Turkey has become a pure lifestyle destination for discerning expatriates who have fallen in love with its stunning landscape and fascinating history and culture
The cost of living in Turkey for the majority of goods, items and services is incredibly cheap and affordable.
Any fruit or vegetable in season is likely to be cheap across Turkey, because Turkey is such a large agricultural producer and the variety and quality of fresh produce in the many markets across the country is generally exceptional as well.
The only things that really cost more than in the Europe are telephones, especially mobile phones and related call costs, petrol and the internet. Getting an internet connection is expensive enough but then the monthly rates are extortionate compared to what you might pay back home for example and petrol as well as the costs associated with owning a car in Turkey are quite high which is why many people with holiday homes in Turkey just rely on public transport.
Eating out in Turkey can be incredibly inexpensive - so much so that for some people it's cheaper than cooking! To eat cheaply and well go to restaurants frequented by local people or go to those serving local Turkish food. Even in the main resorts it's possible to eat out for about GBP 15 a head - and this is considered expensive by the locals! In terms of alcohol, imported spirits, wines and beers are expensive but then that doesn't matter because Turkey has fantastic local beer efes and wine and it even produces its own versions of popular spirits - if you ask for a local spirit and mixer you can be paying up to a third of the price than if you asked for a named brand like Bacardi and a mixer for example.
For a couple's weekly shopping bill allocate between £50 and £60 (unless buying imported foodstuffs) and you can always reduce this amount significantly by shopping at the local butcher for meat, the market for fresh produce and avoiding supermarkets altogether.
Services and Utilities:
The supply of electric in Turkey is 220 volts and plugs have two pins as opposed to three in the Europe. With a suitable adaptor most electrical products from the Europe can be used in Turkey. With the demand for electricity rising rapidly, the network for supply in some areas of Turkey cannot cope with the demand and there are often loss of electricity or fluctuating supply.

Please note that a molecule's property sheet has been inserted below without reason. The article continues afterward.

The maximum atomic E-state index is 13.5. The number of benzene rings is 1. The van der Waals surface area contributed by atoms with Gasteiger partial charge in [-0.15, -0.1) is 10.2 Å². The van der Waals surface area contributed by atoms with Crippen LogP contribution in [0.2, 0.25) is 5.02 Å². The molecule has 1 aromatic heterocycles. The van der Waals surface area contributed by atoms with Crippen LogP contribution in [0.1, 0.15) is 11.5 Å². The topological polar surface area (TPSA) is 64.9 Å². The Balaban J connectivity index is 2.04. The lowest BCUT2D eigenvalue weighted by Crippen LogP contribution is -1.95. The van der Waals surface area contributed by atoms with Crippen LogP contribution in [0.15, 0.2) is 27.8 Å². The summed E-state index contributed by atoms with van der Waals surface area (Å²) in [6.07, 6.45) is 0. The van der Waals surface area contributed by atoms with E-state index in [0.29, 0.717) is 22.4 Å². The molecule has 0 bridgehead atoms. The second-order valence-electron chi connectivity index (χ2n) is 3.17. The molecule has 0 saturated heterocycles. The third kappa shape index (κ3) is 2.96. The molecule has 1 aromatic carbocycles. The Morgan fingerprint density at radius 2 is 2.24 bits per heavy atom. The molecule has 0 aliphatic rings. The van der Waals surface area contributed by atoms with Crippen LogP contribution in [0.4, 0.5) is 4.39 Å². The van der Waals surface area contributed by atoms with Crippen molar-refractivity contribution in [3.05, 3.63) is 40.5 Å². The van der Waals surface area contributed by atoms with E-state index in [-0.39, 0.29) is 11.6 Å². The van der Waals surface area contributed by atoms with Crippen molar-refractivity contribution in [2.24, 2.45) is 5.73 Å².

Tap water in Turkey can be used for brushing your teeth, but it is not recommended for drinking. Instead you can buy bottled water from shops and supermarkets.
Mains water is metered and bills are issued either monthly or quarterly.
Natural gas for cooking and heating water comes in metal canisters. These are ordered from the local supplier and delivered direct to your door.
The Turkish telephone network is run by Turk Telecom. If you wish to have a telephone line, you will need to provide proof of address, your passport and bank details. Bills are issued monthly and can be paid by direct debit.
There are several mobile phone providers in Turkey. You can have a standard account or pay as you go with top up cards. These are available from local shops and petrol stations.
Broadband is available in most areas, but is expensive compared to the Europe. 3G Internet using the mobile providers are available.
Food and Shopping
Vegetable and Fruits are generally fresher and tastier than in the Europe. Many come and go with the seasons. Tomatoes, Peppers, Bananas, Lettuce and Apples are available all year round. The best place to buy fresh fruit and vegetables is the local Saturday market. There are dozens of stalls selling, fruits, vegetables, , cheeses, fish, olives and nuts.
The Turkish staple is bread, although potatoes and rice are commonly eaten.
The main supermarkets in Turkey are Migros, Tansas, Carrefour and Kipa (Tesco)